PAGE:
Holidaymakers are facing scams when they park at the airport this summer, adding to a catalog of problems that already includes flight cancellations, delays, queues, lost luggage, strikes and even runway meltdowns.

Desperate to make up for the heavy losses incurred during the coronavirus crisis, cash-strapped airport bosses are introducing new parking charges to line our holiday pockets. Drop-off fees or picking up family or friends at the airport are just the last cash cow. Another is to charge extra for parking spaces that have not been reserved in advance.

Even someone who thinks they’re being smart about booking in advance gets hit with computer glitches that force them to pay twice and then demand a refund – as I recently found out when I flew out of Luton Airport (see box below).

Takeoff: Airports are increasing terminal drop-off fees


In recent weeks, airports have quietly introduced new fees for dropping friends or family off – or picking them up.

Earlier this month, Heathrow began charging £5 to drop passengers off at Terminal Four. Other Heathrow terminals charge the same amount from November.

The driver of the car can make a pre-payment – online or over the phone – by providing the vehicle’s registration number and credit or debit card details. Or they have to pay by 11:59pm the next day.

There are no barriers, so despite the signs, you may not be aware of the new charge until the £80 parking charge notice appears on the mat a few days later – after the spy cameras have captured your car details. This penalty is reduced to £40 if payment is made within 14 days. To meet at Heathrow you pay £5.30 for up to 30 minutes in a designated short stay car park – £11.40 for one hour.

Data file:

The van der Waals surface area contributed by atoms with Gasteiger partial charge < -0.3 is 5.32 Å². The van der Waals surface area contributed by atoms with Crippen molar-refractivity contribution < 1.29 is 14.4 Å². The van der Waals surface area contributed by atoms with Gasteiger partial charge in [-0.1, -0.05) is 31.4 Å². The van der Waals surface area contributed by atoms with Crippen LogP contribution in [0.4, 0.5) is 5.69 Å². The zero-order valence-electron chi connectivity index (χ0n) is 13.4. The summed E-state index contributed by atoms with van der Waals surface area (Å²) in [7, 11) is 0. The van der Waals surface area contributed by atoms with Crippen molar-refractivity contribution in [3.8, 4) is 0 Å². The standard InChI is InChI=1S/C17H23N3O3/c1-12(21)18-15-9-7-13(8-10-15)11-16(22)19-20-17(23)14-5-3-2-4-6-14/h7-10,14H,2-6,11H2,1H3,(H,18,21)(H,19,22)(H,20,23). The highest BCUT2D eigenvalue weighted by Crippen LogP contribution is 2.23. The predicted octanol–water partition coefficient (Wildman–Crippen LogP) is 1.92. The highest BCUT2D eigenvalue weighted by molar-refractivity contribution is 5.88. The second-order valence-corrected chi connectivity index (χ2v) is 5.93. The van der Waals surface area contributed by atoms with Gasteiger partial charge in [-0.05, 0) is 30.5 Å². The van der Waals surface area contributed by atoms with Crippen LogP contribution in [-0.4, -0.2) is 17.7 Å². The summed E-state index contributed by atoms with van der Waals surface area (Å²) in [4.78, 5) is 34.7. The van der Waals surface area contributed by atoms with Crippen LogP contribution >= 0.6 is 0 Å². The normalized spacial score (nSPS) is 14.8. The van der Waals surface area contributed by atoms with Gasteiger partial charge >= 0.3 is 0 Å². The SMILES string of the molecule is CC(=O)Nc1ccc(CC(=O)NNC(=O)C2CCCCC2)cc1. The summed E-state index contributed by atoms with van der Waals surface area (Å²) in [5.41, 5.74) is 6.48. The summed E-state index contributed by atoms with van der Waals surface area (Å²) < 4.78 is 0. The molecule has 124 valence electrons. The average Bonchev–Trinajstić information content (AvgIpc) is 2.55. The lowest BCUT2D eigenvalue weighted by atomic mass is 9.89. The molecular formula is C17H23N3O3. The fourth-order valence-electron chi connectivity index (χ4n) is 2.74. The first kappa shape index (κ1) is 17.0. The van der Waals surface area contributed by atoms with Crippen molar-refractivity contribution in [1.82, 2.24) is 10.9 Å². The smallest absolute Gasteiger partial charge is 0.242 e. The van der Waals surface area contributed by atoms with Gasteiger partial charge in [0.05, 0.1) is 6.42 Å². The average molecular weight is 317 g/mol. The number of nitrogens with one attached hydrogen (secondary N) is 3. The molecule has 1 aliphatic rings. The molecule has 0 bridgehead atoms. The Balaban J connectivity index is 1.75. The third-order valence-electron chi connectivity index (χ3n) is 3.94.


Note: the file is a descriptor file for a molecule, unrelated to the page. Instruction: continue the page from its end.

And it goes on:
Gatwick also requires a £5 drop-off charge.

License plate reading technology captures details of your vehicle without interference to alert unsuspecting motorists.

You have until midnight the next day to pay online or by phone. What’s more, people only have ten minutes to deliver – each minute after that costs an extra £1 up to 20 minutes, with a maximum charge of £25 per 30 minutes.

Failure to pay will result in a £100 Parking Charge Notice – reduced to £60 if you pay your bill within 14 days. The fee was introduced in March last year. Collection costs £5 per 30 minutes in short term parking.

Luton is also demanding £5 for ten minutes of parking when alighting – the charge is set for January 2021 – and £1 per minute after that. You pay at the barrier.

From November 2020, Stansted charge £7 to board or disembark near the terminal, but you only have a 15 minute window. Stay longer and you’ll be stung by £25. Payment is made at the barrier when leaving the airport.

Manchester charges £5 per five minutes and £6 per ten minutes for disembarking from the terminal – again from November 2020 – paid at the barrier. Over ten minutes – £25.